But this could be about to change. The FSA’s most recent work on “consumer responsibility” seems to have slipped under the radar but DP08/05 Consumer Responsibility should be applauded for encouraging consumers to take more responsibility.
Unfortunately, responses to DP08/05 have not shared this enthusiasm for change, denying any suggestion that consumers take responsibility for their own actions.
The FSA released DP08/05 on December 19, 2008, with responses required by June 19, 2009. DP08/05 made no policy proposals on consumer responsibility but set out:
It is often overlooked that the Financial Services and Markets Act states that the FSA must have regard to “the general principle that consumers should take responsibility for their decisions” when securing an appropriate degree of protection for consumers (one of the FSA’s statutory objectives), clearly justifying the FSA’s work in this area.
DP08/05 acknowledges that due to consumers’ lack of knowledge and understanding of financial services, the current balance of responsibilities operates in favour of the consumer. To shift the balance, consumers must be better educated about financial services and more involved and engaged in their own financial decisions.
DP08/05 discusses various ways of achieving this. The FSA is already engaged in this work through its financial capability programme but some tentative new suggestions are included, such as firms including in their disclosure to consumers a list (as set out at Annex 1 to DP08/05) of “sensible actions consumers might take to protect their own interest”, including:
This is significant for firms because the implication is that if – and only if – better consumer understanding of financial services is achieved, then consumers may be asked to take more responsibility for their financial decisions.
This could make it more difficult for consumers to succeed when complaining about firms. Indeed, the FSA even says that “helping consumers…take more responsibility for their own decisions could result in… a reduction in the more obvious and spurious complaints”.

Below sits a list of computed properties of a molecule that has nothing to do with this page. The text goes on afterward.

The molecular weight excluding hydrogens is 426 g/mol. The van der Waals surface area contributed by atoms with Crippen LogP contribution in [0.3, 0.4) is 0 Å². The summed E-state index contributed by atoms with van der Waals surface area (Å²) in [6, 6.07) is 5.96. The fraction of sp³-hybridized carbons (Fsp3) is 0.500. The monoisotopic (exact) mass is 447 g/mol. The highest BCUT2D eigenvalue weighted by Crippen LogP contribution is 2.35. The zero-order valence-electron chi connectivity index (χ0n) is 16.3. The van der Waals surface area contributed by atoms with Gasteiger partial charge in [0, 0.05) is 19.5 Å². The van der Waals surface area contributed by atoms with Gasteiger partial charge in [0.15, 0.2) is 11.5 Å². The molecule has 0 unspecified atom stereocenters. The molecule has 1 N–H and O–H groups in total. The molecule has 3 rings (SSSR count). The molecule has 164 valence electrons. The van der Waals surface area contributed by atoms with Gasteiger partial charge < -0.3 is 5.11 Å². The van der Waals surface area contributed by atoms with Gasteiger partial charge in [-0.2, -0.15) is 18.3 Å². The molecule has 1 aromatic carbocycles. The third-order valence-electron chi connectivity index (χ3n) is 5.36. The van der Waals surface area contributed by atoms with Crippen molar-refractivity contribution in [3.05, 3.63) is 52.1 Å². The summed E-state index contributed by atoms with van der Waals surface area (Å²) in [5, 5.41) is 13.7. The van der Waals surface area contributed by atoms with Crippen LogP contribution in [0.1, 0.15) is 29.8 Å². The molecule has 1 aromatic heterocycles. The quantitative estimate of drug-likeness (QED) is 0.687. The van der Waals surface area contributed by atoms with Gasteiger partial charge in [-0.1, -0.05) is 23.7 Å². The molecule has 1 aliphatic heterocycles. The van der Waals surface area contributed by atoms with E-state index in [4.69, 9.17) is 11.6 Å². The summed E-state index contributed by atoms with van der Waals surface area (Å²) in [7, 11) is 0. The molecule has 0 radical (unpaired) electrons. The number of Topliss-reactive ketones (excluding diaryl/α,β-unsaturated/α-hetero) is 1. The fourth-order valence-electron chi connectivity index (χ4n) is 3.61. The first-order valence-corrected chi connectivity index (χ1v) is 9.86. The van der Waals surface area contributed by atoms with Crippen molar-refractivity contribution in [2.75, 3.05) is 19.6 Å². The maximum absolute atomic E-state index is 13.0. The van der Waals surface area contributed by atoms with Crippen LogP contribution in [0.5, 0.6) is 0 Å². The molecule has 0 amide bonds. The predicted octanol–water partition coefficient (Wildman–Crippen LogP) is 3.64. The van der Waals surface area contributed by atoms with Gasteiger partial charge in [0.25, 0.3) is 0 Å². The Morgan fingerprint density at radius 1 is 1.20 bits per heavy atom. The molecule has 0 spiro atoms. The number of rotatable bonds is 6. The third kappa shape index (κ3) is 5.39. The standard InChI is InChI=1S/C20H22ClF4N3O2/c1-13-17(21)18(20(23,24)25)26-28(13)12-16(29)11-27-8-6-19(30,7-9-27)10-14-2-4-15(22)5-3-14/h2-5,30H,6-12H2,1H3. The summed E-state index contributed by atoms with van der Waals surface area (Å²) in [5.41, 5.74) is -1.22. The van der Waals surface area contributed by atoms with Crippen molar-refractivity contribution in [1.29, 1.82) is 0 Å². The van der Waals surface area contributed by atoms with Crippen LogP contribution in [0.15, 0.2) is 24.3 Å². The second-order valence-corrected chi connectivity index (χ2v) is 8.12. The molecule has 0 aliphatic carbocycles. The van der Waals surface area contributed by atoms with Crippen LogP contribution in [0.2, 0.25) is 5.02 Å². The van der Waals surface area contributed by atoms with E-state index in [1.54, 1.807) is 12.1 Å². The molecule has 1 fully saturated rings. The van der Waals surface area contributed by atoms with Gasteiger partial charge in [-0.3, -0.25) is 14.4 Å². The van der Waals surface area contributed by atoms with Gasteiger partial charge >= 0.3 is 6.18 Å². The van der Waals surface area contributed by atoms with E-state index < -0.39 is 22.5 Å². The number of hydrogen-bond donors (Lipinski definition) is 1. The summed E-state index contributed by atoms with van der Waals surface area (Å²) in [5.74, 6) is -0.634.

So far so good – the FSA recognises the current imbalance and is seeking feedback on what to do about it to help bring about a “better world”. The FSA is not seeking to impose legal obligations on consumers, remove consumers’ rights to complain or even make it more difficult for them to complain. But if consumers understand financial services products and services better, this could not only affect the outcome of a complaint but, more important, should also result in fewer complaints to start with.
According to their responses to DP08/05, the Financial Ombudsman Service and the Financial Services Consumer Panel do not share this view.
Both appear to object to the FSA even raising the issue of a “balance of responsibilities” between firms and consumers. The FOS seems to be of the opinion that the fact they have been upholding a higher proportion of complaints justifies this stance.
I would take the opposite view – this indicates that consumers need a greater understanding of the decisions they are making and the FSA makes it clear in DP08/05 that only when this has been achieved will any rebalancing of respon- sibilities be considered.
By objecting even in principle to the rebalancing, the FOS does not do itself or consumers any favours – not least as the FOS always maintains that it is not a “consumer champion”. Its reaction to a perfectly reasonable discussion paper by the FSA casts doubt on that assertion.
It is in everybody’s interests to have better educated consumers and, if that is achieved, it is perfectly reasonable that the balance of responsibilities may alter.
The FSCP takes a similar, if not slightly stronger line to the FOS. In its press release it “urged the FSA to abandon its unrealistic attempts to articulate consumer responsibilities in financial services”. It also refers to the FSA “placing unrealistic expectations on consumers”.
The FSCP’s response does a gross disservice to those it represents. The FSCP appears to assume that a rebalancing of responsibilities is an impossible task and should be abandoned – patronising at best, insulting at worst.
Do the FSCP and FOS want to maintain the status quo where consumers are ill-educated and regard the FOS as an insurance policy against any poor financial decisions they make? In whose interests would that be?
The FSA has taken the first steps towards rebalancing responsibilities in a way that would benefit firms and consumers. Some would argue DP08/05 goes nowhere near far enough but it is a step in the right direction. To try to kill this off immediately is a negative and cynical move.
It is appropriate to finish with a quote from Sir Callum McCarthy (then chairman of the FSA) from 2006: “Were the FSA to aim to relieve consumers of all adverse consequences, an environment would be created in which they no longer needed to weigh up the reasonableness of their financial decisions.
“No market can work effectively without involved customers. Consumer responsibility is therefore vital to the effectiveness of financial markets.”